Dudley C. Sharp

Secretary of the Air Force December 11, 1959--January 20, 1961.

Dudley C. Sharp was born in Houston, Texas, on March 16, 1905. He attended public and private schools in Houston and completed his pre-college schooling at the Gilman Country School in Baltimore, Maryland. He graduated from Princeton University with a bachelor of science degree in 1927. In January 1929 he married Tina Cleveland, and they had two children.

Immediately following graduation from Princeton, Sharp joined the Mission Manufacturing Company of Houston as its vice president. The firm, which had been started by his oldest brother, specialized in the manufacture of petroleum industry equipment. Sharp founded the Texas Fund Inc., an investment firm; in 1935 he became the company executive vice president and in 1946 its president.
During World War II, Sharp served in the U.S. Navy, on sea duty in various capacities as executive officer and commanding officer of antisubmarine warfare vessels. He later served in the Office of Procurement and Materiel with the U.S. Navy in Washington, D.C.  At the end of the war, Sharp returned to Mission Manufacturing as president and chairman of the board. In 1955 President Dwight D. Eisenhower recalled him to Washington to become assistant Air Force secretary for materiel.

Although hesitant to leave his business, he accepted the opportunity to serve in government on the condition that he retain his right to criticize other government officials. As assistant secretary he suggested a plan that would have had business leaders taking turns in government assignments so that no one would have to make too great a personal sacrifice in leaving his own business. He was the Air Force representative on the Air Coordinating Committee; the Mutual Defense Assistance Management Council and the Research and Development Policy Council in the Office of the Secretary of Defense; and the Maintenance Facilities Board in the Office of Defense Mobilization. He stayed for three-and-one-half years, resigning in 1959 when labor troubles erupted at his Houston company. He told his government associates not to hesitate to recall him should he be needed.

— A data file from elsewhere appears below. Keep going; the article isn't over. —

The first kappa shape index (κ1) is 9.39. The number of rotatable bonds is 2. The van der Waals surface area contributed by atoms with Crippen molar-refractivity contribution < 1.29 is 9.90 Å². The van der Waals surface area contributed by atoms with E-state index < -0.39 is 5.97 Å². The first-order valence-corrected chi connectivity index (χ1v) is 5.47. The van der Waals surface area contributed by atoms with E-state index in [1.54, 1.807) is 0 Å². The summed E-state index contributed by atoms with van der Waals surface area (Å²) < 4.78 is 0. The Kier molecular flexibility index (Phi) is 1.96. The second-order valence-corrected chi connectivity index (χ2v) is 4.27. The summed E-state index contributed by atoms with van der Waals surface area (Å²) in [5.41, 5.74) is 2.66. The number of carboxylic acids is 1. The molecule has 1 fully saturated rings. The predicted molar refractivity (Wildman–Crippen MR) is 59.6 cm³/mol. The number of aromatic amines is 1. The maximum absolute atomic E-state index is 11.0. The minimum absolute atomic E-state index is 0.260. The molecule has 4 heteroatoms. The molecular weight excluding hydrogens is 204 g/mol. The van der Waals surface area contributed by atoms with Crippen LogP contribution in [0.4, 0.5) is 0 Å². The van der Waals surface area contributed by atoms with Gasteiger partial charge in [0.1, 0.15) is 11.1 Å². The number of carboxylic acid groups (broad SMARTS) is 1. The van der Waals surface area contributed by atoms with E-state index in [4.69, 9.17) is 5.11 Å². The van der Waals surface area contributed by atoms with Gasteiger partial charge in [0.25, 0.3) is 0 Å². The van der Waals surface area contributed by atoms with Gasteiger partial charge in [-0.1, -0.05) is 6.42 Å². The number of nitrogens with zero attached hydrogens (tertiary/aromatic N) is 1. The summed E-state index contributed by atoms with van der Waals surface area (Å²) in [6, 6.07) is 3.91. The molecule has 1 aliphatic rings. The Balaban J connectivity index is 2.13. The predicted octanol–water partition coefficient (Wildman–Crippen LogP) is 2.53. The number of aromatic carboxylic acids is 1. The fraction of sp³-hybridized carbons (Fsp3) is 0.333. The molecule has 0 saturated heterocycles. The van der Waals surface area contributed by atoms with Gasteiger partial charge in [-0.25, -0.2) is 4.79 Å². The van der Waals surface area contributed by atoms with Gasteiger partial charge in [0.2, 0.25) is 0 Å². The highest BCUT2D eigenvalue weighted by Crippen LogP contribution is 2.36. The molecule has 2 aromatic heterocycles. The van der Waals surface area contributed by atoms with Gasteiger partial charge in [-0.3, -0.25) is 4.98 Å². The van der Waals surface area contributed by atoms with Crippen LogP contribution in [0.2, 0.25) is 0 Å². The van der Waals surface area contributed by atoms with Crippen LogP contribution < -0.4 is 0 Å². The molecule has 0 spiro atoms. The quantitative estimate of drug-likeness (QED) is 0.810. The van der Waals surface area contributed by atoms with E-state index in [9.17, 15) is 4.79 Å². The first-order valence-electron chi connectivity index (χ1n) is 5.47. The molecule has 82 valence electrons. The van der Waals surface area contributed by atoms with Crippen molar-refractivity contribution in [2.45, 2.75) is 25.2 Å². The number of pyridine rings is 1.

In August 1959 Sharp returned to the Pentagon to succeed Malcolm A. McIntyre, who was retiring as undersecretary of the Air Force. In December of that year, when Secretary of the Air Force James H. Douglas, Jr., rose to become deputy defense secretary, Sharp assumed the top Air Force post. His thirteen-month stint as Air Force leader at the end of the Eisenhower administration was far too short to establish precedents for future air secretaries. Despite his lame-duck status he continued the policies of Secretary Douglas and, with his predecessor, advocated that contracts for civil cargo airlift proceed in peacetime to ensure overseas logistical support. While at the Pentagon, Sharp gained a reputation for his work in developing efficient procurement and supply techniques. In the continuing defense debate, he supported President Eisenhower against those who wanted to increase government spending on missiles and bombers.

In January 1960 he returned to Mission Manufacturing, where he remained until he sold the company to TRW in 1976. After his retirement he served as director of the Lighthouse for the Blind, chairman of the local Republican Party, and a board member of the Museum of Natural History and the M. D. Anderson Cancer Hospital. He was also president of the Houston Chamber of Commerce and helped raise money for the Alley Theater, a professional repertory group in that city. The sixth secretary of the Air Force died of cancer on May 17, 1987, in Houston. 

From the book by Dr. George M. Watson, Jr. : Secretaries and Chiefs of Staff of the United States Air Force.